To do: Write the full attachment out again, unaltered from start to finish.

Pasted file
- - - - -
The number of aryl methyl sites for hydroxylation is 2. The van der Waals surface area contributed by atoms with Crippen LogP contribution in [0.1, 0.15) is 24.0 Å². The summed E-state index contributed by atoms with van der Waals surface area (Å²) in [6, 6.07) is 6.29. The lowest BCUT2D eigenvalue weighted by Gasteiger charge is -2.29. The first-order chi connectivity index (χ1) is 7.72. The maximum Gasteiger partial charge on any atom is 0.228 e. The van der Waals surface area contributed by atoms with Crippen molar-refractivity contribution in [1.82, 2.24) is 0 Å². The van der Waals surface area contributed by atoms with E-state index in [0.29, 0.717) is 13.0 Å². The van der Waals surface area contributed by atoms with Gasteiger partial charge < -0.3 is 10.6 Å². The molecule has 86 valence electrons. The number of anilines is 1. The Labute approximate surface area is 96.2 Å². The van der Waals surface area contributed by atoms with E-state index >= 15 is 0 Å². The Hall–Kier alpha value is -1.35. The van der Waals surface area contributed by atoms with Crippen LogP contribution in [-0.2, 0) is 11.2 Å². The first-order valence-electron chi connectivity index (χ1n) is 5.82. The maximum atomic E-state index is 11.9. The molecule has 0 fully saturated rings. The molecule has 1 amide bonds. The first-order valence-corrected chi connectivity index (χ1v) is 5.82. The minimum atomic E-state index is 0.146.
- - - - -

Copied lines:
The number of aryl methyl sites for hydroxylation is 2. The van der Waals surface area contributed by atoms with Crippen LogP contribution in [0.1, 0.15) is 24.0 Å². The summed E-state index contributed by atoms with van der Waals surface area (Å²) in [6, 6.07) is 6.29. The lowest BCUT2D eigenvalue weighted by Gasteiger charge is -2.29. The first-order chi connectivity index (χ1) is 7.72. The maximum Gasteiger partial charge on any atom is 0.228 e. The van der Waals surface area contributed by atoms with Crippen molar-refractivity contribution in [1.82, 2.24) is 0 Å². The van der Waals surface area contributed by atoms with E-state index in [0.29, 0.717) is 13.0 Å². The van der Waals surface area contributed by atoms with Gasteiger partial charge < -0.3 is 10.6 Å². The molecule has 86 valence electrons. The number of anilines is 1. The Labute approximate surface area is 96.2 Å². The van der Waals surface area contributed by atoms with E-state index >= 15 is 0 Å². The Hall–Kier alpha value is -1.35. The van der Waals surface area contributed by atoms with Crippen LogP contribution in [-0.2, 0) is 11.2 Å². The first-order valence-electron chi connectivity index (χ1n) is 5.82. The maximum atomic E-state index is 11.9. The molecule has 0 fully saturated rings. The molecule has 1 amide bonds. The first-order valence-corrected chi connectivity index (χ1v) is 5.82. The minimum atomic E-state index is 0.146.